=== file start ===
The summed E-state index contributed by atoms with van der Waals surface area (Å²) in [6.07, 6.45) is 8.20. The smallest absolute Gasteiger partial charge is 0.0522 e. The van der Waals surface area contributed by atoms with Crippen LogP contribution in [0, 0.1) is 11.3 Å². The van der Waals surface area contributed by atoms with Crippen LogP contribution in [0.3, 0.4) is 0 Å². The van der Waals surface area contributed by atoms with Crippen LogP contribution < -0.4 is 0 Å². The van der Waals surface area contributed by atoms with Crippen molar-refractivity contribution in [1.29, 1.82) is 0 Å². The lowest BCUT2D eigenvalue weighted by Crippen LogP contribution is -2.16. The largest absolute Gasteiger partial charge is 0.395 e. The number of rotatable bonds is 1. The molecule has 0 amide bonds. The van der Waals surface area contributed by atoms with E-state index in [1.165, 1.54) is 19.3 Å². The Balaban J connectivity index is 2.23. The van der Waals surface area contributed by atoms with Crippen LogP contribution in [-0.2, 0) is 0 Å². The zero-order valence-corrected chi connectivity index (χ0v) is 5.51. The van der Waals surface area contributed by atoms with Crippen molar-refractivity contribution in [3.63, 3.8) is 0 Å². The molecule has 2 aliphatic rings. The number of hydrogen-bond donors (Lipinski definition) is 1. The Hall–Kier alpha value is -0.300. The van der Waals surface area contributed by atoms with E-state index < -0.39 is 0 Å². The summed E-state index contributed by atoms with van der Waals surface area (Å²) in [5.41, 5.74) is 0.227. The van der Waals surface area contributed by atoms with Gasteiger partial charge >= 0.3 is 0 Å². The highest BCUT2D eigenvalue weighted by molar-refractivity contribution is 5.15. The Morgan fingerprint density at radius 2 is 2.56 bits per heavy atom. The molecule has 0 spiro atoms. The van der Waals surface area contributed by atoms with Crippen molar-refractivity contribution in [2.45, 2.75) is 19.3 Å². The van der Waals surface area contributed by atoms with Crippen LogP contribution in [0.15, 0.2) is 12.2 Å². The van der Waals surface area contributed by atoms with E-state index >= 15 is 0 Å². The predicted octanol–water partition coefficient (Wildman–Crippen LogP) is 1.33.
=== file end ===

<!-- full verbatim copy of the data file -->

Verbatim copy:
The summed E-state index contributed by atoms with van der Waals surface area (Å²) in [6.07, 6.45) is 8.20. The smallest absolute Gasteiger partial charge is 0.0522 e. The van der Waals surface area contributed by atoms with Crippen LogP contribution in [0, 0.1) is 11.3 Å². The van der Waals surface area contributed by atoms with Crippen LogP contribution in [0.3, 0.4) is 0 Å². The van der Waals surface area contributed by atoms with Crippen LogP contribution < -0.4 is 0 Å². The van der Waals surface area contributed by atoms with Crippen molar-refractivity contribution in [1.29, 1.82) is 0 Å². The lowest BCUT2D eigenvalue weighted by Crippen LogP contribution is -2.16. The largest absolute Gasteiger partial charge is 0.395 e. The number of rotatable bonds is 1. The molecule has 0 amide bonds. The van der Waals surface area contributed by atoms with E-state index in [1.165, 1.54) is 19.3 Å². The Balaban J connectivity index is 2.23. The van der Waals surface area contributed by atoms with Crippen LogP contribution in [-0.2, 0) is 0 Å². The zero-order valence-corrected chi connectivity index (χ0v) is 5.51. The van der Waals surface area contributed by atoms with Crippen molar-refractivity contribution in [3.63, 3.8) is 0 Å². The molecule has 2 aliphatic rings. The number of hydrogen-bond donors (Lipinski definition) is 1. The Hall–Kier alpha value is -0.300. The van der Waals surface area contributed by atoms with E-state index < -0.39 is 0 Å². The summed E-state index contributed by atoms with van der Waals surface area (Å²) in [5.41, 5.74) is 0.227. The van der Waals surface area contributed by atoms with Gasteiger partial charge >= 0.3 is 0 Å². The highest BCUT2D eigenvalue weighted by molar-refractivity contribution is 5.15. The Morgan fingerprint density at radius 2 is 2.56 bits per heavy atom. The molecule has 0 spiro atoms. The van der Waals surface area contributed by atoms with Crippen molar-refractivity contribution in [2.45, 2.75) is 19.3 Å². The van der Waals surface area contributed by atoms with Crippen LogP contribution in [0.15, 0.2) is 12.2 Å². The van der Waals surface area contributed by atoms with E-state index >= 15 is 0 Å². The predicted octanol–water partition coefficient (Wildman–Crippen LogP) is 1.33.